The Gospel of Light
I CAN ONLY STARE at Pan’s cigarette, inexplicably dangling from his thin bottom lip, as I wait for his arms to explode away from his body. I’m pretty convinced that at any second now a bolt of lightning is going to punch through his skinny chest and burn his organs to shit before making a mad escape into the ground.
I stand a safe distance away and watch and wait.
His tools are laid neatly on a cart, like surgical gear in a Swiss operating room. And for once, he doesn’t have an iPod plugged into his ears, pushing 160 gigs of noise into his vibrating skull. Today he is focused and serious. I’ve never seen him act so responsibly, and this is a very big reason why I’m beginning to freak the fuck out.
When Pan isn’t wrangling electricity for me, he’s a beach bum who gets off on surfing through the pier pylons at Venice Beach. He doesn’t believe in condoms, and he screws girls who look as if they gargle with tepid mugs of whorehouse Jacuzzi water. If you ever see someone as reckless as Pan acting this cautious, run, because something incredibly stupid is going down.
The energy flowing through this junction box is raw, a constant flow of lightning, harnessed to run this warehouse. I didn’t have the dough to rent a generator to light my set, so I hired Pan as my gaffer to crack open the box and siphon away a dollop of electricity. It’s free power, if you survive the tap. However, if Pan slips and allows his body to complete a circuit, he’ll be dead before his shaved head bounces off the concrete floor.
And it would be my fault.
Me. A first year Cinematography Fellow at the American Film Institute and, just maybe, future manslaughter defendant.
Pan moves cautiously as he attaches the final unstable lead. I catch myself squinting in anticipation of detonation.
This is way too dangerous. I need to be an adult and figure another way to power the set.
“Pan. I’m thinking we should just—”
Pan spasms at an inhuman speed.
His wrench explodes from his hand and skips wildly across the floor. His fist flies towards me and punches me in the chest. Before I know it, we’re both on the ground and all is quiet again.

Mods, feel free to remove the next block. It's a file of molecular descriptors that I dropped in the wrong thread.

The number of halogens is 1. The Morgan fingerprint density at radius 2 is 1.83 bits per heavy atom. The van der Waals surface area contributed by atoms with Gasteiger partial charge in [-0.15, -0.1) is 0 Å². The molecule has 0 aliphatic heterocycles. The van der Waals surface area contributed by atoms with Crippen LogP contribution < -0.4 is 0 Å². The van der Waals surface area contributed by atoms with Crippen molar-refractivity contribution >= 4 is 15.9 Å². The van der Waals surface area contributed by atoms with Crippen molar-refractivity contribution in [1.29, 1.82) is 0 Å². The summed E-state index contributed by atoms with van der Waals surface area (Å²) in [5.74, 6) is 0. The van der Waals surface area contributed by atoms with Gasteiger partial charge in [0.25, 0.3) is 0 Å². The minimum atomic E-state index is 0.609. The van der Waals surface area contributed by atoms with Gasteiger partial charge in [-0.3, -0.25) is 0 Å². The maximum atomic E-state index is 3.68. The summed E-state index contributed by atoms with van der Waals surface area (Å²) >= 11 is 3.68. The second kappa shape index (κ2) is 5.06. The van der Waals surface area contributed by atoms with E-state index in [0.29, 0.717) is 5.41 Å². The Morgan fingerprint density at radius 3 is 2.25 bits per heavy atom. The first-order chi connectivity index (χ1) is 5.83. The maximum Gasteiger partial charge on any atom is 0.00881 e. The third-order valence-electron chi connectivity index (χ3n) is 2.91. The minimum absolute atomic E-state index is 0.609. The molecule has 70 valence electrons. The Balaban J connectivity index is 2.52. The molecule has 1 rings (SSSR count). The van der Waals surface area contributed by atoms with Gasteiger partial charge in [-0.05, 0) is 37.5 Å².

“Pan, are you okay?” I ask, hoping he’s alive to answer.
“Yep, bro. I’m good,” he says, lying as stiff as a board.
I look around, still trying to figure out just what the hell happened, when I notice the wrench impaled in the wall on the far side of the room.
Pan follows my gaze and spots the wrench.
“WOOOOH! Outstanding!” he screams as he leaps up from the ground in joy like he had just gone for a ride in an F-16.
“I did the dance, bro! Did you fucking see that?”
“Dance?” I ask in shock. “You were almost killed!”
“WHOOO!” is his only response.
Enough of this nonsense.
I put on my gloves.
I’m going to finish this job.
I’m in fight or flight mode, and I can already feel the adrenalin flowing into my body. I snatch the wrench out of the damn wall and march back to the power-box. However, to my surprise, I find myself stopping in front of Pan and holding the wrench out to him. I suddenly realize that my adrenalin wasn’t pumping so I could fight the power-box, but so I could run the hell away from it.
How ‘bout that?
Pan stares at me and lights up a new cigarette. He pops a drag of smoke as he looks down at my gloved hand. He reads the evidence and chuckles out loud. I put the gloves on to finish the job, but then I went coward before getting within five feet of the box. He blows the smoke into the air before gently taking the tool out of my shaking hand.
“S’okay,” he says as he turns his back on me and goes about finishing the tap. “It’s all good here.”
If I watch anymore of this, I’m going to vomit.
“If you’re good, I’m going to the set—”
“You go do what you must do, boss man,” he interrupts. “I’ll come find you when we’re hot.”
Boss man? Screw you, Pan.
As I head down the hall, I hear him begin to whistle, happily. I stop and look back at him working away like one of the goddamn seven dwarfs. Now that the taps are in place, the rest of his job is cake. He survived and now he has a bitchin’ story to tell the rest of the crew. I’ll be nothing but a stupid punch line.
Of course I don’t even make it back to the set. After helping unload the grip truck and sorting out a last minute Certificate of Insurance for my dolly rental, half the day is already gone. Pan completed the tap without killing himself, and at first I didn’t want to see it, but curiosity is getting the best of me. I’ll just take a peek before making my way to the set.
You don’t have to be an electrician to know that this just ain’t right. It’s a rape. The power-box mounted on the wall like a prisoner, hanging helplessly with massive black cables clamped to its studs. It’s an unstable hot mess. I had the crew link 100 foot stingers from the power-box and out to the production set so that the violation can stay hidden. In my mind, the stingers are nothing more than my mom’s holiday extension cords that lead back to an ordinary wall plug where a Glade PlugIn is on the top socket, churning out puffs of Apple Cinnamon scent.